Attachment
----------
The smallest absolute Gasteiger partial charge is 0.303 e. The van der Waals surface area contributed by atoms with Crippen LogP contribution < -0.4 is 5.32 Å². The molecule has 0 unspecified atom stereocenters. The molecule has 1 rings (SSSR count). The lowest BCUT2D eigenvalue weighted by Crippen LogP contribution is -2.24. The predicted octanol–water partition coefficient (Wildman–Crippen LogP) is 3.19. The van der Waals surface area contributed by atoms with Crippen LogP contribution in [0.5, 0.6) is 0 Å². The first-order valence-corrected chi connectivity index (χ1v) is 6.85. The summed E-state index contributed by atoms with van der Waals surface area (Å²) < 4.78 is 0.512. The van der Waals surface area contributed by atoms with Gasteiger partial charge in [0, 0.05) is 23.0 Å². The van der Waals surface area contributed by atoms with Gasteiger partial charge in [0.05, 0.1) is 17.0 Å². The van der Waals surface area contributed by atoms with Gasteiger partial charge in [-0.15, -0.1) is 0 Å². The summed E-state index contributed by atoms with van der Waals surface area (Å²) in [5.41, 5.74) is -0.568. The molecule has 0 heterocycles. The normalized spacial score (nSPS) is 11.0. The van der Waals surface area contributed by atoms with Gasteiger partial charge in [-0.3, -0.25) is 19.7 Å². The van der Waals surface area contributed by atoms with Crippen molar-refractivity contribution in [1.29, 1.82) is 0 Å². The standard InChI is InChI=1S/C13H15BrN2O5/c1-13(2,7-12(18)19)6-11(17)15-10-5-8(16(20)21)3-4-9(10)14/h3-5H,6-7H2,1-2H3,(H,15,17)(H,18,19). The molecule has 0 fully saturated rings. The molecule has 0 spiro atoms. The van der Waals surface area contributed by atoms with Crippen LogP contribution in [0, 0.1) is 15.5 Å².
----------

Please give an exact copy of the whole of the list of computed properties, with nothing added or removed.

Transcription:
The smallest absolute Gasteiger partial charge is 0.303 e. The van der Waals surface area contributed by atoms with Crippen LogP contribution < -0.4 is 5.32 Å². The molecule has 0 unspecified atom stereocenters. The molecule has 1 rings (SSSR count). The lowest BCUT2D eigenvalue weighted by Crippen LogP contribution is -2.24. The predicted octanol–water partition coefficient (Wildman–Crippen LogP) is 3.19. The van der Waals surface area contributed by atoms with Crippen LogP contribution in [0.5, 0.6) is 0 Å². The first-order valence-corrected chi connectivity index (χ1v) is 6.85. The summed E-state index contributed by atoms with van der Waals surface area (Å²) < 4.78 is 0.512. The van der Waals surface area contributed by atoms with Gasteiger partial charge in [0, 0.05) is 23.0 Å². The van der Waals surface area contributed by atoms with Gasteiger partial charge in [0.05, 0.1) is 17.0 Å². The van der Waals surface area contributed by atoms with Gasteiger partial charge in [-0.15, -0.1) is 0 Å². The summed E-state index contributed by atoms with van der Waals surface area (Å²) in [5.41, 5.74) is -0.568. The molecule has 0 heterocycles. The normalized spacial score (nSPS) is 11.0. The van der Waals surface area contributed by atoms with Gasteiger partial charge in [-0.3, -0.25) is 19.7 Å². The van der Waals surface area contributed by atoms with Crippen molar-refractivity contribution in [1.29, 1.82) is 0 Å². The standard InChI is InChI=1S/C13H15BrN2O5/c1-13(2,7-12(18)19)6-11(17)15-10-5-8(16(20)21)3-4-9(10)14/h3-5H,6-7H2,1-2H3,(H,15,17)(H,18,19). The molecule has 0 fully saturated rings. The molecule has 0 spiro atoms. The van der Waals surface area contributed by atoms with Crippen LogP contribution in [0, 0.1) is 15.5 Å².